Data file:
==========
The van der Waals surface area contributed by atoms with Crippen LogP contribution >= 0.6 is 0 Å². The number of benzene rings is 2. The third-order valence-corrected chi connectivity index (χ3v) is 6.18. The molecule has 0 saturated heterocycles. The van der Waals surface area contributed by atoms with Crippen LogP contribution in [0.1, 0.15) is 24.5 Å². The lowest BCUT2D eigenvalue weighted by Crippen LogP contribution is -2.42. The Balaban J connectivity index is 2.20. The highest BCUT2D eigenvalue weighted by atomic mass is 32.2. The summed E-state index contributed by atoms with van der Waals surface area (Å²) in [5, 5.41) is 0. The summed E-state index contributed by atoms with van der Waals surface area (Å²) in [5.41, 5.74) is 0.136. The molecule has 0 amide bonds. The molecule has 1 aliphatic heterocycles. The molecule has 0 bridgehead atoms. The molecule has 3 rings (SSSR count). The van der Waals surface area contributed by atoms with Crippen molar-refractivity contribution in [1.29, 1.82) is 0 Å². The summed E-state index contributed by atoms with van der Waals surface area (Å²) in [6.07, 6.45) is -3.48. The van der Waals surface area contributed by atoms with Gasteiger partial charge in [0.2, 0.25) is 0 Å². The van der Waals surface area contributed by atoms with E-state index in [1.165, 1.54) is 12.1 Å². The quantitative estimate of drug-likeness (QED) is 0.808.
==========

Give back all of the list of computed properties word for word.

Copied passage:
The van der Waals surface area contributed by atoms with Crippen LogP contribution >= 0.6 is 0 Å². The number of benzene rings is 2. The third-order valence-corrected chi connectivity index (χ3v) is 6.18. The molecule has 0 saturated heterocycles. The van der Waals surface area contributed by atoms with Crippen LogP contribution in [0.1, 0.15) is 24.5 Å². The lowest BCUT2D eigenvalue weighted by Crippen LogP contribution is -2.42. The Balaban J connectivity index is 2.20. The highest BCUT2D eigenvalue weighted by atomic mass is 32.2. The summed E-state index contributed by atoms with van der Waals surface area (Å²) in [5, 5.41) is 0. The summed E-state index contributed by atoms with van der Waals surface area (Å²) in [5.41, 5.74) is 0.136. The molecule has 0 amide bonds. The molecule has 1 aliphatic heterocycles. The molecule has 0 bridgehead atoms. The molecule has 3 rings (SSSR count). The van der Waals surface area contributed by atoms with Crippen molar-refractivity contribution in [1.29, 1.82) is 0 Å². The summed E-state index contributed by atoms with van der Waals surface area (Å²) in [6.07, 6.45) is -3.48. The van der Waals surface area contributed by atoms with Gasteiger partial charge in [0.2, 0.25) is 0 Å². The van der Waals surface area contributed by atoms with E-state index in [1.165, 1.54) is 12.1 Å². The quantitative estimate of drug-likeness (QED) is 0.808.